SOUL AMP – Strip Mall Heaven
(2005 Amber Soup Records)
Written by John Payne
Rock trio Soul Amp is the sound of small rural towns and working the third shift, a world-weary slice of Americana. Bluesy, piano-heavy passages sit alongside extended guitar jams, while singer/guitarist Brad Odland tries to figure out how he and the people described in the songs could possibly fit into our nation’s sometimes glorious but often troubled history. On their album Strip Mall Heaven, Soul Amp takes their sonic cues from a diverse array of artists; the influence of everyone from the Grateful Dead and Phish to REM, David Bowie, and Ben Folds is detectable throughout the record. What’s remarkable about Heaven is the way these disparate sounds are blended into a singular, homogenous presentation.
Results vary (though there are certainly more good than bad), which is odd considering the relative consistency of the album’s sound. “She Slit Her Wrists Again” is unfortunately not as cool as its title, though it has a pleasant, almost after-school-special vibe (“It’s a beautiful life / And you’re okay”), which, believe it or not, is a good thing in this case. The next track, “Touching in a Modern Way,” is unfortunately about as cool as its title, featuring an awkward rhythm in the verses and even more awkward moments of silence during the chorus. “Shove,” on the other hand, has deep funk, soulful organ, and a kick ass guitar solo worthy of Duane Allman (well, maybe not quite that amazing but still pretty damn awesome). “Throwing Rocks at Cars” has hypnotic, Bowie-like piano and slightly creepy but oddly compelling lyrics: “Glass piled in the street / Crippled minivans screech / Shattered, dented trucks / Rednecks rage and security moms wail.” Not a pretty picture…interesting, since it’s kind of a pretty song.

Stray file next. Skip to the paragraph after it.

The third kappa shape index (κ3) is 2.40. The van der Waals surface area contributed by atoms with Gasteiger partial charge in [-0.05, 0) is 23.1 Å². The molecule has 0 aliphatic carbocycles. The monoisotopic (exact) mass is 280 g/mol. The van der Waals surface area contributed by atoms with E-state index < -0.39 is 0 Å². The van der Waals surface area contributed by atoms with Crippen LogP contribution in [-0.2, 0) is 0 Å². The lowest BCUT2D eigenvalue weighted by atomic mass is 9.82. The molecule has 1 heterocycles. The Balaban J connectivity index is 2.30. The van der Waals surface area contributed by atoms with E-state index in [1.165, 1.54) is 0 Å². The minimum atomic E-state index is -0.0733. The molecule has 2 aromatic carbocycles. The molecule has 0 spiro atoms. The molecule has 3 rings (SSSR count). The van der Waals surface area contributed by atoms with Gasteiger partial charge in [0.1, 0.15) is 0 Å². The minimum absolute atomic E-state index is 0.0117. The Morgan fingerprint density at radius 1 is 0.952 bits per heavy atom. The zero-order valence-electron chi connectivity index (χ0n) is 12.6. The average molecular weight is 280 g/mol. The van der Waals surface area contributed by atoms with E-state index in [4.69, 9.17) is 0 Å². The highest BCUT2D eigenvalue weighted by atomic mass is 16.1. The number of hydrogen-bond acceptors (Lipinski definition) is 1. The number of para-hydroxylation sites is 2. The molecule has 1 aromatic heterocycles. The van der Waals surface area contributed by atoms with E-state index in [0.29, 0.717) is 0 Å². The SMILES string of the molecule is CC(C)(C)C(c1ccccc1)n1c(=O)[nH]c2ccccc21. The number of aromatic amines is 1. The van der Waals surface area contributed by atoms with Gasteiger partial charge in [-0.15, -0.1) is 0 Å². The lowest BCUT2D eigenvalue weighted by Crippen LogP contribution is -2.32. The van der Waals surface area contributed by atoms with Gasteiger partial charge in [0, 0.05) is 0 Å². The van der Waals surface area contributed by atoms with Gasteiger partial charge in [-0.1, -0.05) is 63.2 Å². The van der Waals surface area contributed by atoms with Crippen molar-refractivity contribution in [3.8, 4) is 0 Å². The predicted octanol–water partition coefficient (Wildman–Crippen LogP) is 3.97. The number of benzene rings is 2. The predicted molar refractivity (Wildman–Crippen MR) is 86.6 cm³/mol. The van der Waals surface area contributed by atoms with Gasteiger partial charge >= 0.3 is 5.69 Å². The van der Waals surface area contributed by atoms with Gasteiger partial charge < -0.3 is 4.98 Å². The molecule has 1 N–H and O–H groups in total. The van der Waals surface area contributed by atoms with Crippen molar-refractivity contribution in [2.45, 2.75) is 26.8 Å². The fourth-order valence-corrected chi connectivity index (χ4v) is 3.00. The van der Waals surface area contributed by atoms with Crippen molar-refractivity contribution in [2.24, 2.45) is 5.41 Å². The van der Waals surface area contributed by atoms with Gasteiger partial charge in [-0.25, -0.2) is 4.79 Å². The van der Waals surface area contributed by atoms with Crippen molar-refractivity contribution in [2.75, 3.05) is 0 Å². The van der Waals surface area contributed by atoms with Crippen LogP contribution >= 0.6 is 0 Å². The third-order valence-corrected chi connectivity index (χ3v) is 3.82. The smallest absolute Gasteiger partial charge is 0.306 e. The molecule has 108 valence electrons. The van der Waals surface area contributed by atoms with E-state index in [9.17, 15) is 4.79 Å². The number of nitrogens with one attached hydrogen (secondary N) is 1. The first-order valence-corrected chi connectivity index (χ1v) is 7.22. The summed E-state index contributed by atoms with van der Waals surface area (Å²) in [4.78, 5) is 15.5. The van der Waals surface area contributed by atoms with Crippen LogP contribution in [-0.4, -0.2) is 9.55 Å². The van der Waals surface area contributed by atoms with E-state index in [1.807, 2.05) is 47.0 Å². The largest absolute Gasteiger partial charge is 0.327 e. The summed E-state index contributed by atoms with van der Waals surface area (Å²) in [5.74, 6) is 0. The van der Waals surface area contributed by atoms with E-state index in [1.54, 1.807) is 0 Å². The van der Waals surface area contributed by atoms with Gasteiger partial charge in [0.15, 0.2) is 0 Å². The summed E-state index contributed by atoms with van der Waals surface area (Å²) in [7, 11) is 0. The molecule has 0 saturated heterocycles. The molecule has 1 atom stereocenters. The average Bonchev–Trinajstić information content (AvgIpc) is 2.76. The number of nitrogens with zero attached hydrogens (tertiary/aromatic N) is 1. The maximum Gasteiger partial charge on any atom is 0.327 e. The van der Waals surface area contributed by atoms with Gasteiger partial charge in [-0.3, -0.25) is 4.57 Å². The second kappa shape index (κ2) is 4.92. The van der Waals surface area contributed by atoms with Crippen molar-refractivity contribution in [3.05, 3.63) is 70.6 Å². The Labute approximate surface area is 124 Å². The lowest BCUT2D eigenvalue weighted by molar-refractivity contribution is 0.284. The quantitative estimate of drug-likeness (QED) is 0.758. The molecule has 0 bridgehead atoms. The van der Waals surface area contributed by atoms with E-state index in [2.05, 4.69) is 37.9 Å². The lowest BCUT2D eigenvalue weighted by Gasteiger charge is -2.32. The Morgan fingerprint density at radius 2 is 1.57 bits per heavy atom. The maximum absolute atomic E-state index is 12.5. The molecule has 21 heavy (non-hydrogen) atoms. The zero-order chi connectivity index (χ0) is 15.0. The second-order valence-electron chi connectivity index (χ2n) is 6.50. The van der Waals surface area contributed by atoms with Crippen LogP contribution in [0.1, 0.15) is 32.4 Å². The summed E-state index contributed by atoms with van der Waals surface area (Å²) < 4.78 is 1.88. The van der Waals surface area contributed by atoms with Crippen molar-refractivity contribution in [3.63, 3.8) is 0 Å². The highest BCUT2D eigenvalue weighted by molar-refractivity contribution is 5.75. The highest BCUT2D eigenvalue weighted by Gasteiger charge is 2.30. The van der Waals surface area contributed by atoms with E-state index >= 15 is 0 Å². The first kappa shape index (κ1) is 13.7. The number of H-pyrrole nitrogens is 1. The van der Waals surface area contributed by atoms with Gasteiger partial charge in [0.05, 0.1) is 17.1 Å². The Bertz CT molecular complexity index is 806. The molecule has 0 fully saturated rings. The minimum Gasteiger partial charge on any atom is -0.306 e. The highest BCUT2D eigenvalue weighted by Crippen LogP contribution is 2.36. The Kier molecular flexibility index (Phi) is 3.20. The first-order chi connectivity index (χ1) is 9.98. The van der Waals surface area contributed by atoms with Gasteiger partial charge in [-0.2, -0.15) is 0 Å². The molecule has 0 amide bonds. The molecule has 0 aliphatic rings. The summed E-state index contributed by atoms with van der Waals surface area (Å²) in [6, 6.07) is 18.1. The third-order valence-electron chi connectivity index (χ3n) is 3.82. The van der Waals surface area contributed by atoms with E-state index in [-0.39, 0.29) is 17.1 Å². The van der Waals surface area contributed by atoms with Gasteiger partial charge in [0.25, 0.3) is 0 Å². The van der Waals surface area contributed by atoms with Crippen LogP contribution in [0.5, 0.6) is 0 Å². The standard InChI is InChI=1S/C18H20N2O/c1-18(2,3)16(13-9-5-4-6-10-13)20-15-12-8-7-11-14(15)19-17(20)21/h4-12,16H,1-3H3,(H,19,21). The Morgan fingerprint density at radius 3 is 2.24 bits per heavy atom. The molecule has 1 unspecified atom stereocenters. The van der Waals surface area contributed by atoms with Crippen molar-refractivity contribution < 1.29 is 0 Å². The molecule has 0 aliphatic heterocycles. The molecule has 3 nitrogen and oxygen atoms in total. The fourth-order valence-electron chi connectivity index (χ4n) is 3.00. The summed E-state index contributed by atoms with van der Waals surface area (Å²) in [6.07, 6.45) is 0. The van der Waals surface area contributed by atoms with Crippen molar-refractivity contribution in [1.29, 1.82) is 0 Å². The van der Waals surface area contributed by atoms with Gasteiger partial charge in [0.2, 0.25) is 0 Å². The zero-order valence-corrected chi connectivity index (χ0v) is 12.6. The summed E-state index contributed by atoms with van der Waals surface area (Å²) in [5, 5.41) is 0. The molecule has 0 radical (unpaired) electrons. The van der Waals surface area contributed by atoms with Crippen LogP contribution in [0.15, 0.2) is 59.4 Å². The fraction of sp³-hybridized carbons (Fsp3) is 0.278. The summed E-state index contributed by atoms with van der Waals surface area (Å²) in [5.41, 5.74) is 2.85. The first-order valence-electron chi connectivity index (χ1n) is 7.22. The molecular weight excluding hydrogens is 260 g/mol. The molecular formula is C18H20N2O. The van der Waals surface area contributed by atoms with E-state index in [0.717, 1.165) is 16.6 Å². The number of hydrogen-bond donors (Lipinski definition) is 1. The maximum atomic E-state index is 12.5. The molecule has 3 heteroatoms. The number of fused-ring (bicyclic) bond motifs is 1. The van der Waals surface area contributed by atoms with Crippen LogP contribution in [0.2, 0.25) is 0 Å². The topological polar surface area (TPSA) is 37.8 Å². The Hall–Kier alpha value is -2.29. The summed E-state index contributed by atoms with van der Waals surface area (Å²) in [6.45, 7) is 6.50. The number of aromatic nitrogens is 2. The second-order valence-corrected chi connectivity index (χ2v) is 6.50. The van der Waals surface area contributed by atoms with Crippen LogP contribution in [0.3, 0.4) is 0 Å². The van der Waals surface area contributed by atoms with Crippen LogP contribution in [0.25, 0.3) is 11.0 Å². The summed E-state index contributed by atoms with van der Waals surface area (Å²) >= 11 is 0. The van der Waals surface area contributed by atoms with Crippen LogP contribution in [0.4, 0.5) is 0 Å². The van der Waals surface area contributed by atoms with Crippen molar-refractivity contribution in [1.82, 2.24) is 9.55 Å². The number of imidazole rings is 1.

“Throwing Rocks” being the exception, lyrically Soul Amp stick mainly to rootsy themes, though they are made a bit darker here. Tales of blue-collar woe abound, ranging from a man’s decent into madness and violence following a nasty separation (“Johnny’s Wife Drove Johnny Crazy,” to the near-empty and almost fully isolated daily life a lonely war veteran, to a man’s difficulty trying to decide the best way to inform a friend’s wife of her husband’s death. Perhaps the lyrics in “Throwing Rocks” aren’t so unusual in the context of the album after all; the drivers victimized by a cruel teenage prank may represent the innocent people in other songs victimized by cruel pranks played by fate (or perhaps God).
But even at the most somber lyrical moments, the spirited music always manages to convey a somewhat Midwestern, keep-on-truckin’ attitude and sense of determination. Occasionally, that aesthetic even seeps into the lyrics as well, on standout tracks such as “Shove” and “She Walks On Up Ahead.” Sad stories aside, the music of Soul Amp seems to come to a comforting conclusion about life in America; it’s frequently hard, but just as often, it is good.
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